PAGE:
When young people are illiterate, they fall prey to so many harmful practices. SRHR intervenes to help them making choices.

Hope Lydia Ndagire

RWO Executive director


Young girls and boys

In and out of school, young people

Teenage mothers

what is "srhr"?

Sexual and Reproductive
Health Rights

“To maintain sexual and reproductive health, people need access to accurate information and the safe, effective, affordable, and acceptable contraception method of their choice.” 

They must be informed and empowered to protect themselves from sexually transmitted infections.

And when they decide to have children, women must have access to services that can help them have a fit pregnancy, safe delivery, and healthy baby. – (UNFPA Fund)


Lack of SRHR knowledge in communities contributes to violence against women, teenage pregnancies, and child marriages. A project aims to empower the younger generation by bridging the gap in SRHR information.

Our mission is to rewrite the narratives of teenage girls and young women.

how it works

RWO provides accurate sexual health information to empower youth decision-making.

We do it through:

Through a peer to peer education model, young people, both boys and girls receive weekly SRHR information and educate sessions on topics such as:

  • Human development
  • Gender
  • Life skills
  • Safety from violence,
  • Relationships,
  • Promoting and protecting health,
  • Alcohol and drug abuse,
  • Making reusable sanitary pads 

We deliver these SRHR educate sessions through our safe spaces Clubs model of both In-School and Community Resilient Clubs.

For In-School Resilient Clubs; we have partnered with Hebron Jnr School Nalugala, Kitala Secondary School, Kitala C/U Primary School, and St.Paul Bulega Primary School. We target schools where pupils are vulnerable and at risk of dropping out so that we work through the Resilient Clubs to improve retention of especially girls who usually don’t advance to Secondary School. Putting them more at risk of child marriages and teenage pregnancies.

With our Community Resilient Clubs, we partner with influential community members who open up their home compounds to us as safe spaces for vulnerable women and girls to come together & access comprehensive SRHR information and service referrals

The main objective for these Safe spaces is creating a supportive environment for adolescents SRHR and also providing spaces where they can learn, educate and stay safe.

Resilient Women’s Organisation has so far put in place 2 safe space centres, Nalugala and in Kitala.  We create of safe spaces within the communities in partnerships with the community local leaders, more especially the women and youth local leaders. 

These have provided spaces where young people learn, educate and help them stay safe during this unprecedented times of COVID-19 where schools are closed

6 Model family’s/mentor parents were selected; these provide us with free safe space venues where young people meet from.

While early unions remain prevalent in the communities where we work, model families and parents who are seen to have succeeded in life, educated their children, play a significant role in offering an alternative to the social norms and practices that fuel child marriages and have a strong voice in the communities.

As an organisation, we believe in the ability of edutainment when it comes to young people.  

A peer Music-Dance-Drama (MDD) trainer was recruited to help in developing talents among young girls, young women and boys.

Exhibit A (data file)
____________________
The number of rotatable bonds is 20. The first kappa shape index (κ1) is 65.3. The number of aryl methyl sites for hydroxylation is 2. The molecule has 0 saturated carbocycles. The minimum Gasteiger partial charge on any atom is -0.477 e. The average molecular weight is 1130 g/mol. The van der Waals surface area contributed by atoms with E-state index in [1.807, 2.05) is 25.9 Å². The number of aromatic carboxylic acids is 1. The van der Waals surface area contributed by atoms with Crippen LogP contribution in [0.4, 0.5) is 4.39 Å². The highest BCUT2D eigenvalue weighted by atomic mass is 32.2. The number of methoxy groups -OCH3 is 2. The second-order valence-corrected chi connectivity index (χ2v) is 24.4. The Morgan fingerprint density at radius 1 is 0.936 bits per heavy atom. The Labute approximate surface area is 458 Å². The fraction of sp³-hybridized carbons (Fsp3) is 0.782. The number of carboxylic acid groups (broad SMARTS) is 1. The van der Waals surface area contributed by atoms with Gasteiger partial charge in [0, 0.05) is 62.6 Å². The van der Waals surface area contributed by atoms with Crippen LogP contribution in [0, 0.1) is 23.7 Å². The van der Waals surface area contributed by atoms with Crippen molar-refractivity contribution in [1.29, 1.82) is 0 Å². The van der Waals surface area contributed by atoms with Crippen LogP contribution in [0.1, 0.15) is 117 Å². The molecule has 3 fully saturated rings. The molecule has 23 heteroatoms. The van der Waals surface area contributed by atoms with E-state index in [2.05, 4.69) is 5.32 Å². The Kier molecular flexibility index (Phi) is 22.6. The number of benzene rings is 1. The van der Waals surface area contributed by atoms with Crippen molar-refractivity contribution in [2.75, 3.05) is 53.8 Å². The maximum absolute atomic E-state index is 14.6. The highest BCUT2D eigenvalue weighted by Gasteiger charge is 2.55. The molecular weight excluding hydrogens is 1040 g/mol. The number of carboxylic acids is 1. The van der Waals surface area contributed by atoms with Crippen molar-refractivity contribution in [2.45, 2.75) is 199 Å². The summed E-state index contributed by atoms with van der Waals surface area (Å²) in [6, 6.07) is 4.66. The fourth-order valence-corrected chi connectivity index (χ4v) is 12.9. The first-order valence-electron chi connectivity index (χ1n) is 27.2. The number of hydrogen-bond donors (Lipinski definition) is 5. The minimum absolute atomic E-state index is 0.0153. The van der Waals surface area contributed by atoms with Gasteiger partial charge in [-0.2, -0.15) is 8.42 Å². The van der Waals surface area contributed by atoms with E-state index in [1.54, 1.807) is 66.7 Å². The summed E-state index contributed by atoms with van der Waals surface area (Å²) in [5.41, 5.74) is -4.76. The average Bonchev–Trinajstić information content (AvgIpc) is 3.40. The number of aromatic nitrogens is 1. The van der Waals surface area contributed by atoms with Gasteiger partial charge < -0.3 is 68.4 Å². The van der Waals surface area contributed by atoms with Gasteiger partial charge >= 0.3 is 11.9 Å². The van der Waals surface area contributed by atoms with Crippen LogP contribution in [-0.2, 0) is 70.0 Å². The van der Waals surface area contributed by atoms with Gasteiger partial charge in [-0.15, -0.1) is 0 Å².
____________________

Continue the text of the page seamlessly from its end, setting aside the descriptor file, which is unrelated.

The MDD Club organised and led the community change ambassadors’ day where all the clubs came together to raise awareness on ending child marriages and early unions through poems, music, traditional and creative dance, education and news reporting, drama and skits.

100 young people participated in the presence of the mentor parents and leaders. We have learnt that advocacy through MDD increases confidence and the ability to raise sensitive SRHR issues affecting young people including access to and use of contraception, parents-adolescent communication and harmful cultural practices including child marriages.  

We organize menstrual and health talk to sensitize young people and parents on menstrual care management.

In the last talk we trained 30 young people and 4 mentor parents to making reusable sanitary pads. Among them 8 were trained as trainers.

These has also transferred the skill to train their fellow peers and parents.

The talk was also aimed at highlighting myths and miscomputations surrounding menstrual periods and pregnancy.

Family Planning means the control over when to have children

A lot of women face abuses from their spouses because they want to have less children or non at all, and the spouses don’t want to hear it.

Then we have many people with no incomes at all, having so many kids they can’t even take care of.

It’s important to have planned families if we are to fight poverty. That’s why we offer SRHR as family planning  to vulnerable families, facing GBV.

As we talk about equal access for all, our Resilient resource center is a community library where women and adolescents access free reading materials and internet services. Knowledge is power after all.

Mental Health Awareness, Zumba classes for physical fitness & Candid girl talk to counter harmful social norms that keep Gender Based Violence alive make up our Fridays at our safe spaces.



Education is not a rescue:
It may seem so. It sounds less important, less urgent.

It’s exactly the opposite. To create long-lasting solutions, we need to inform and educate young people, so they will be able to be a better generation and to do better choices. 

It’s a long, tough work. We need to be more, to travel around the country, reach more people and create a bigger impact.

If you want to, you can be our boost. 
Even a little donation can allow us to visit one village more, and change hundreds of lives.